The previous results have been obtained for a fixed frequency. Next, the absorption, scattering and extinction efficiencies [24, 32] corresponding to each formulation are shown for different gold spheres of increasing size versus the product of the free-space wavenumber k0 and the radius r. The wavelength (so the permittivity) has been fixed at λ0 = 548.6 nm and the sphericity of the geometries has been guaranteed by selecting a mesh size of λ0/80 for the two smallest spheres, λ0/40 for the next four samples, and λ0/20 for the last four cases. The efficiencies are displayed together with the Mie’s series results in Fig. 7. CTF shows once again the worst accuracy, while the agreement with the reference of the rest of formulations is quite good, along the lines of the preceding results.
Finally, in order to investigate the ability of the different formulations to accurately handle the plasmon resonance, Fig. 8 depicts the absorption, scattering and extinction efficiencies, as well as the near-field normalized RMS error, as a function of the excitation wavelength around its resonance for a gold sphere with radius 74.712 nm. This sphere corresponds to the case k0r = 0.8557 in Fig. 7, and it is resonant around 548.6 nm. A very fine wavelength sweep from 500 nm to 600 nm in steps of 0.5 nm has been considered. The dielectric permittivity of gold at these wavelengths has been modeled from [26, 27] using linear interpolation for the intermediate (unavailable) samples. Looking at Fig. 8, it can be observed that all the formulations are free of interior resonance corruption. In accordance with previous results, CTF is in general less accurate, but this cannot be attributed to the internal resonance problem. The observed resonance-free behavior of the formulations could be expected since all of them are combinations of electric and magnetic field integral equations. Otherwise, the analytical extraction procedures of [28–31] used for the accurate evaluation of singular integrals undoubtedly contribute to a large extent to the solid behavior shown by the implementation in all the cases tested.
3.3 Iterative performance
The information obtained from the previous analyses, which have been obtained through matrix factorization and direct solution, is completed next with the observation of the iterative behavior of the five studied formulations. The λ0/2 radius sphere was analyzed using MoM solved iteratively by the generalized minimal residual method (GMRES)  with a restart parameter of 20 and a maximum number of external iterations of 500, stopped if the normalized residue of 10−6 is achieved.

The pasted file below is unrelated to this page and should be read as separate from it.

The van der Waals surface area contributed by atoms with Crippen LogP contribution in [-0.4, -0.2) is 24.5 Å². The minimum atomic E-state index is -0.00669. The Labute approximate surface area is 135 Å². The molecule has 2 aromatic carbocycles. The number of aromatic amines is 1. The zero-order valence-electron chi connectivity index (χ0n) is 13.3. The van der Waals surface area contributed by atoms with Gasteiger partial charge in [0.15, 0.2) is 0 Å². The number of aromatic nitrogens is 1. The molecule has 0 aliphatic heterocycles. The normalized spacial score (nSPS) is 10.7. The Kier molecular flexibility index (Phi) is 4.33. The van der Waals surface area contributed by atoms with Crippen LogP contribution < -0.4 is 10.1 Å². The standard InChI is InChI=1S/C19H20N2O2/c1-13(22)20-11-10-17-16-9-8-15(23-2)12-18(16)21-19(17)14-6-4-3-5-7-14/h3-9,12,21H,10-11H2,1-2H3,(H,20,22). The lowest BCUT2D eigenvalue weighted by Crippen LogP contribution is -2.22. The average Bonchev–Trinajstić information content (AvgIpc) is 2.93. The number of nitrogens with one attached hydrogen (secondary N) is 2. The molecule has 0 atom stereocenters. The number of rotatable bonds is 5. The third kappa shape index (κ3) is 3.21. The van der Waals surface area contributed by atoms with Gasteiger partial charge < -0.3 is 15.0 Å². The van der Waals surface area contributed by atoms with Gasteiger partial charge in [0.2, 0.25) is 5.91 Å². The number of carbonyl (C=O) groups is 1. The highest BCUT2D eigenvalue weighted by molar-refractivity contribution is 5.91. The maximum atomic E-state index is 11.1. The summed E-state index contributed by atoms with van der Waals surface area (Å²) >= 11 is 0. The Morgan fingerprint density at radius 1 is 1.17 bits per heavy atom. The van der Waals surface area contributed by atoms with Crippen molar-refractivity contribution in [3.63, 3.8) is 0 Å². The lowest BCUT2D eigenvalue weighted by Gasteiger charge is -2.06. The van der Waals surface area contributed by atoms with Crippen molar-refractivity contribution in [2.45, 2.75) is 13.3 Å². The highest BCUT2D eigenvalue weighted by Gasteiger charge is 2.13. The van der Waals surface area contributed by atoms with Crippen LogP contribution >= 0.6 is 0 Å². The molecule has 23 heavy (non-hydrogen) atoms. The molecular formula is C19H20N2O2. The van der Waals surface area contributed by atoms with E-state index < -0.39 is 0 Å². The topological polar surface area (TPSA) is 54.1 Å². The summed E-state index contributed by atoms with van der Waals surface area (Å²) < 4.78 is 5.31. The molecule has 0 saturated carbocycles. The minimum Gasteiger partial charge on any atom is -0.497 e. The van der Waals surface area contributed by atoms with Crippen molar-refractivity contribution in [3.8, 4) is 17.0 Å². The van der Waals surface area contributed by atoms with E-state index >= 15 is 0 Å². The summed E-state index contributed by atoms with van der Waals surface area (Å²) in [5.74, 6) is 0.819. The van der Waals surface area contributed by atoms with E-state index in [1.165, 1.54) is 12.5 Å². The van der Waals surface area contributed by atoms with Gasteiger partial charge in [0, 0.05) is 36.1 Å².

The iterative performance of the formulations is shown in Fig. 9 , where the convergence is illustrated depicting the residue progress versus the number of external iterations required. Solution of CTF shows a bad iterative behavior. Again, this contrasts with its behavior in conventional dielectrics and LHMs [16–19], but it is coherent with the lack of precision shown by this formulation in the previous sections for this kind of problems. Regarding PMCHWT, the known numerical imbalance of the diagonal matrix blocks in this formulation leads to slow convergence and inaccurate results when solving iteratively. This behavior was expected since it was previously reported; see for example [16, 34–36]. A preconditioning technique would be required to rise to the direct solving accuracy. Investigation on proper preconditioning strategies for this and other formulations in the context of plasmonics is left for future work. The rest of formulations show quite good iterative convergence, the fastest one corresponding to the JMCFIE formulation, as happened when dealing with LHMs .
Five extended MoM-SIE approaches have been applied in the analysis of spheres made of gold, silver and aluminum, which are materials with very different electrical properties that are widely used in diverse plasmonic applications. In view of the results obtained and contrasted with an analytical reference, the first important conclusion is that CTF fails for the analysis of plasmonic problems. This contrasts with the great accuracy provided by this formulation in the analysis of conventional dielectrics and left-handed metamaterials, especially when losses are involved.
The next important observation is that PMCHWT has shown to be a very reliable formulation in plasmonics when using a direct solution. Its error levels seem to be the most stable values both in near and far field calculations, regardless of the material, the size of the sphere, and the geometry mesh refinement. Given that both CTF and PMCHWT formulations combine only tangential integral equations, the accuracy shown by PMCHWT highlights the great influence of the combination parameters on the level of accuracy of the formulations (in addition to its known strong influence on convergence). The main (and well-known) inconvenient of PMCHWT is its lack of convergence in the framework of iterative solutions. Investigation on proper preconditioners may overcome this lack in the future. Regarding the rest of formulations considered, they have shown good accuracy levels in general. The fast iterative convergence of Müller and JMCFIE formulations observed yet in other contexts is also present in the results of this work.
Finally, considering all the above comments we conclude that PMCHWT is preferable for plasmonic problems where factorization and direct solution is feasible. For larger problems, where iterative and/or fast solutions are mandatory, JMCFIE would be a more eligible formulation to use without preconditioning.
This work was supported by the Spanish Government and FEDER (projects TEC2011-28784-C02-01, TEC2011-28784-C02-02, CONSOLIDER-INGENIO2010 CSD2008-00068).